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                                          My PIC12F683 Development Board
Office Map Circuit diagram for each experiment may not be available separately because they are conducted with PIC12F683 development board that I made. So, the readers should first see the schematic of my development board.

Friday, February 5, 2010

Make Your Own PIC12F683 Microcontroller Development Board

Our purpose here is to explore the potential of PIC12F683 microcontroller for which we need a development board. The good thing is we are going to make our own board. The schematic and the actual board that I have built are shown below. I soldered all the components on a 12 x 8 cm general purpose prototyping board. 

Completed Board

It has following features in it:
1. A Regulated +5V power supply.
2. 3 Output LEDs that can be connected to any GPIO pins using jumper wires.
3. ON/OFF power supply switch.
4. A Green LED as a power ON indicator.
5. An 8-pin IC socket for PIC12F683 microcontroller.
6. Two potentiometers: one for providing Vref, and other for simulating analog input to ADC.
7. An ICSP header connector.
8. Two tactile switches for input operation.
9. A TTL to RS232 level shifter using a transistor circuit.
10. A piezo buzzer.
11. A DC motor with driving circuit.

Most of these features on the board are accessible through female header pins. None of the 6-I/O pins of PIC12F683 are hardwired to anything and they are accessible through header pins too. Only the ISCP pins are accessible through male header pins. Figures below show PIC12F683 ports, header pins that I used and schematic of the development board.


Figure 2. My PIC12F683 Development Board

List of things needed:
  1. 3 general purpose Red LEDs
  2. 1 green LED
  3. 1 PIC12F683 microcontroller
  4. 1 8-pin IC socket
  5. 1 7805 regulator IC
  6. 1 DC adapter socket
  7. 1 BC557 PNP transistor
  8. 1 S8050 (or BC547 will work too) NPN transistor
  9. 1 piezo buzzer
  10. 1 5V DC motor (I got one from an old CD player)
  11. 2 5K potentiometers (I got from an old TV circuit board)
  12. 2 Tactile switches
  13. Male and Female header pins as required
  14. 3 10uf, 50V electrolyte capacitor
  15. 1 0.1uf capacitor
  16. 3 general purpose diodes
  17. 2 4.7K resistances
  18. 3 330 Ohms resistances
  19. 3 10K resistances
  20. 1 1K resistance
  21. 1 470 Ohm resistance
  22. 1 1.5K resistance

As you see the output LEDs have 470Ω current limiting resistors in series so that a PIC pin can be safely drive them. The piezo buzzer is also driven directly by a PIC pin through a series resistor. The DC motor, however, is connected as a load to the collector of S8050 transistor as the required current to drive the motor cannot be supplied by the PIC port. So, the PIC port can switch on the transistor by pulling its base HIGH and the collector current of the transistor provides the sufficient current to drive the motor.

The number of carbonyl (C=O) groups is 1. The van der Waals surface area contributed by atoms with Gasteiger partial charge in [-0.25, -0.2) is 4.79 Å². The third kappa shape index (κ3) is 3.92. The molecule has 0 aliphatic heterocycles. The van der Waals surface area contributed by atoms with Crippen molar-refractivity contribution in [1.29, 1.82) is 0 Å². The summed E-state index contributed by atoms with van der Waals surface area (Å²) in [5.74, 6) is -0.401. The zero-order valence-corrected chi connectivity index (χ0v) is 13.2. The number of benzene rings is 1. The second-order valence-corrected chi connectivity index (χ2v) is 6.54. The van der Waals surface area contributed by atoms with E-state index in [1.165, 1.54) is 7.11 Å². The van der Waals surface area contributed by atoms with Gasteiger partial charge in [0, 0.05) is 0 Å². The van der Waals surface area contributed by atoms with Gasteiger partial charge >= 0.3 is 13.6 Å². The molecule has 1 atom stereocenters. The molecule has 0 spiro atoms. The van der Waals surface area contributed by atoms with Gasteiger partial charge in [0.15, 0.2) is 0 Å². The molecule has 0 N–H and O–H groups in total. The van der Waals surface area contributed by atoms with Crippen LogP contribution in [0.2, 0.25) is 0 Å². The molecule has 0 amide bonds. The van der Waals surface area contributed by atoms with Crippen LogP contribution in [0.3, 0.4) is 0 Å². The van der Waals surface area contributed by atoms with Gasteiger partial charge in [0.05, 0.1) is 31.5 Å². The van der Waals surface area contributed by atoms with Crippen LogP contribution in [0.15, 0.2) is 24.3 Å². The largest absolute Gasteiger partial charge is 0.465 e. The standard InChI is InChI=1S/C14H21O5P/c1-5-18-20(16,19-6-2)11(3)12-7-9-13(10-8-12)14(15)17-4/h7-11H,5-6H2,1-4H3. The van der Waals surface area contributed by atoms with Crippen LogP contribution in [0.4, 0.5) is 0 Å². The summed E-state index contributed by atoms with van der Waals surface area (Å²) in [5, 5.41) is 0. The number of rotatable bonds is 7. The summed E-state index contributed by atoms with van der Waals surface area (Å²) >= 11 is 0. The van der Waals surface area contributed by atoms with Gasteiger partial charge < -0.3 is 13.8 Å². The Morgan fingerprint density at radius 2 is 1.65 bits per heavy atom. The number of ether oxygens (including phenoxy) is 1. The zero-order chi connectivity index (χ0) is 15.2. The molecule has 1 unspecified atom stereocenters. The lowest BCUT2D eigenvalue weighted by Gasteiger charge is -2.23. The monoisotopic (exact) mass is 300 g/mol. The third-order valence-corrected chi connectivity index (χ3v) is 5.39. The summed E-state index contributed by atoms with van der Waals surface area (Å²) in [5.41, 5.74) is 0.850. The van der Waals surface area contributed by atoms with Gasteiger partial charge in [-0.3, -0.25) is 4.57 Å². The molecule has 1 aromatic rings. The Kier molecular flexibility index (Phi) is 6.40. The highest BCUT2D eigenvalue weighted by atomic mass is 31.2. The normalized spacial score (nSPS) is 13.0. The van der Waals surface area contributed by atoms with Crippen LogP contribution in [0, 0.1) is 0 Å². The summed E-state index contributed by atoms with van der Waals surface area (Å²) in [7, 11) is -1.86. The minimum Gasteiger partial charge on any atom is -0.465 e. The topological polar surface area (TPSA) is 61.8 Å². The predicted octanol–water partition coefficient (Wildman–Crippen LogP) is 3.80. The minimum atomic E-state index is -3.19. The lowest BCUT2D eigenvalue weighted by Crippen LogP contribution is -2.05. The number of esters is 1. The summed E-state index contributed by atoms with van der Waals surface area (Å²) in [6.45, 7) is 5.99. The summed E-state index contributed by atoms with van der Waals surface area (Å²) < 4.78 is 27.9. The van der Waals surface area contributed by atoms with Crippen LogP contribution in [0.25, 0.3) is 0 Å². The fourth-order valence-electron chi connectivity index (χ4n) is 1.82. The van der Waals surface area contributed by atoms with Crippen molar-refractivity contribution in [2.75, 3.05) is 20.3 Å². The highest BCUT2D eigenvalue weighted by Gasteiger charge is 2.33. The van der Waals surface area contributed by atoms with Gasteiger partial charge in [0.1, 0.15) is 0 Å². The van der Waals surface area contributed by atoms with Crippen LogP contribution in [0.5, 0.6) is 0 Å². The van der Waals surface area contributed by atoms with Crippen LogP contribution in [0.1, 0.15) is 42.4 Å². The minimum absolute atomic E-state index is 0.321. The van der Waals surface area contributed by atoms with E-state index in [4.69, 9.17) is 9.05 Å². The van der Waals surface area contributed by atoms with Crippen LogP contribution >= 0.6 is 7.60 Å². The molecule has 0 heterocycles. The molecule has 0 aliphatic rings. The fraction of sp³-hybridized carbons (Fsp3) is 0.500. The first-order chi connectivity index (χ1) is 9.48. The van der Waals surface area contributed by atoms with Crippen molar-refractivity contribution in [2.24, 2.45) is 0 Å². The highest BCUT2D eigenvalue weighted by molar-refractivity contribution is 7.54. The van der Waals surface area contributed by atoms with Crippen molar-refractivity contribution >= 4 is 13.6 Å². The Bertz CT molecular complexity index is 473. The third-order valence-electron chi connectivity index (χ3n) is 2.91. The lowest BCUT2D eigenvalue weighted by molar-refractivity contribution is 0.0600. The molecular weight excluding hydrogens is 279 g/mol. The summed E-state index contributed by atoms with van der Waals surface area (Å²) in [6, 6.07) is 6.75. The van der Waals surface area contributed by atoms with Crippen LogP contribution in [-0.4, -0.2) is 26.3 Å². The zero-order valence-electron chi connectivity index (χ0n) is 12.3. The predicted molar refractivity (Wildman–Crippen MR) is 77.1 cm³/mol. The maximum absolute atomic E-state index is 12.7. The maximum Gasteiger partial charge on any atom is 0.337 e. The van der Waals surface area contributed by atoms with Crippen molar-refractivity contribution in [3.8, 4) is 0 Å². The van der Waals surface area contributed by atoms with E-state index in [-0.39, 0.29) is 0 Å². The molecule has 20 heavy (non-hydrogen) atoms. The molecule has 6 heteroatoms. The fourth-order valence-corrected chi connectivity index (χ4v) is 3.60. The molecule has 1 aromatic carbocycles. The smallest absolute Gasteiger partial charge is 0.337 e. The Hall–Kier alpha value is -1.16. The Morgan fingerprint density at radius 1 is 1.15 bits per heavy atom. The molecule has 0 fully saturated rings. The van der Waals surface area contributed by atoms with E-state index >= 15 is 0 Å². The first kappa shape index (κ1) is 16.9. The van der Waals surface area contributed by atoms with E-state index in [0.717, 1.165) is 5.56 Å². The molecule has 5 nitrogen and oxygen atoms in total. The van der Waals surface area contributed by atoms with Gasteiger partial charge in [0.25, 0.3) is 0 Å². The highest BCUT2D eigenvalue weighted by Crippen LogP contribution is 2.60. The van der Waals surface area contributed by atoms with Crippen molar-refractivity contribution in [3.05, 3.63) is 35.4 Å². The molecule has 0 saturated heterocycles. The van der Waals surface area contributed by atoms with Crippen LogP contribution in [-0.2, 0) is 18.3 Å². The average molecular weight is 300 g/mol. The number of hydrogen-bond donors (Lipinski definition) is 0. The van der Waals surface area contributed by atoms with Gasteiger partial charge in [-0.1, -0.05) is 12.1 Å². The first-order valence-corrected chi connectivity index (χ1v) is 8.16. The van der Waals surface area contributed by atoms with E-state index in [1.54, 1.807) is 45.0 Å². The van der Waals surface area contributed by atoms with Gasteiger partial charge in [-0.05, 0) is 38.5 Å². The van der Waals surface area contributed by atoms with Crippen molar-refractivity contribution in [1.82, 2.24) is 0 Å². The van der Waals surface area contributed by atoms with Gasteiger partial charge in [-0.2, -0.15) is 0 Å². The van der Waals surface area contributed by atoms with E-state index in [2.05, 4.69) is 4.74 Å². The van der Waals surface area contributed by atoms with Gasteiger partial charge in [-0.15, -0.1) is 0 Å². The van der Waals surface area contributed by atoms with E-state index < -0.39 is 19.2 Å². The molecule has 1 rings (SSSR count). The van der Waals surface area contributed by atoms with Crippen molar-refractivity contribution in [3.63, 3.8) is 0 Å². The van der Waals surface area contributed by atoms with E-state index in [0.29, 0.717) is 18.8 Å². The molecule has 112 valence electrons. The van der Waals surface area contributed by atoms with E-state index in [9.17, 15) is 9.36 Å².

The TTL to RS232 level converter and vice-versa is achieved with two transistors and few other components. The negative voltage required for RS232 level (for logic '1') is stolen from the RS232 port of PC itself. Note that there is no hardware UART inside PIC12F683, so the serial data transfer from the microcontroller to PC will be possible only through a software UART through any of GP0, GP1, GP2, GP4, and GP5 ports (GP3 is input only). The transmitter and receiver port on microcontroller side are denoted by uTx and uRx, whereas on the PC side are denoted by Tx and Rx, respectively.

The circuit diagram shows that the two input tact switches with the two potentiometer outputs and all the eight PIC12F683 pins are accessible through female headers. The tact switches are active low, i.e., under normal condition, a tact switch output is HIGH and when it is pressed, the output is LOW. There are couple of extra headers for Vcc and Gnd terminals which may be required while doing experiments.

The power supply circuit is the standard circuit of 7805 regulator IC. A power-on LED is connected across Vcc and Gnd with a 470Ω series resistor.

The in-circuit serial programming (ICSP) of PIC12F683 can be done with two pins: ICSPDAT (pin 7), and ICSPCLK (pin 6). The programming voltage, Vpp, should be provided to pin 4 of PIC12F683 while programming. All the required ISCP pins are available through a male header, so the PIC can be programmed through any ICSP PIC programmer. Make sure that the sequence of ISCP pins on the programmer side and our learning board match.

Important: During ICSP, pins 4, 6, and 7 of PIC12F683 should not be connected to anything; leave them open so that there won't be any voltage conflict between the programmer and the external circuit.

Note: Turn OFF the power supply switch during ICSP programming.


If you have made this board, get ready to have fun! You can write your experimental programs for PIC12F683 in assembly or high level language. But for the experiments that I am going to demonstrate here, I am using the free version of mikroC compiler from MikroElektronica. It is a C compiler for PIC microchips, and the free version limits output program size to 2K. But we don't need more than that for PIC12F683.
We will use the following configuration bits for PIC12F683.

Oscillator : Internal RC, No Clock
Master Clear Disabled
For all the experiments demonstrated here, use internal clock at 4.0 MHz.
In mikroC, you can select these in Edit Project window.

More Snapshots


FEZ said...

I think i am going to create one of these myself!!! I have so many issues while bread boarding with the pins of the wires sometimes not making contact.... Thanks again, for all your information.

MiMi said...

Cool Project. You're great!
discounted digital board

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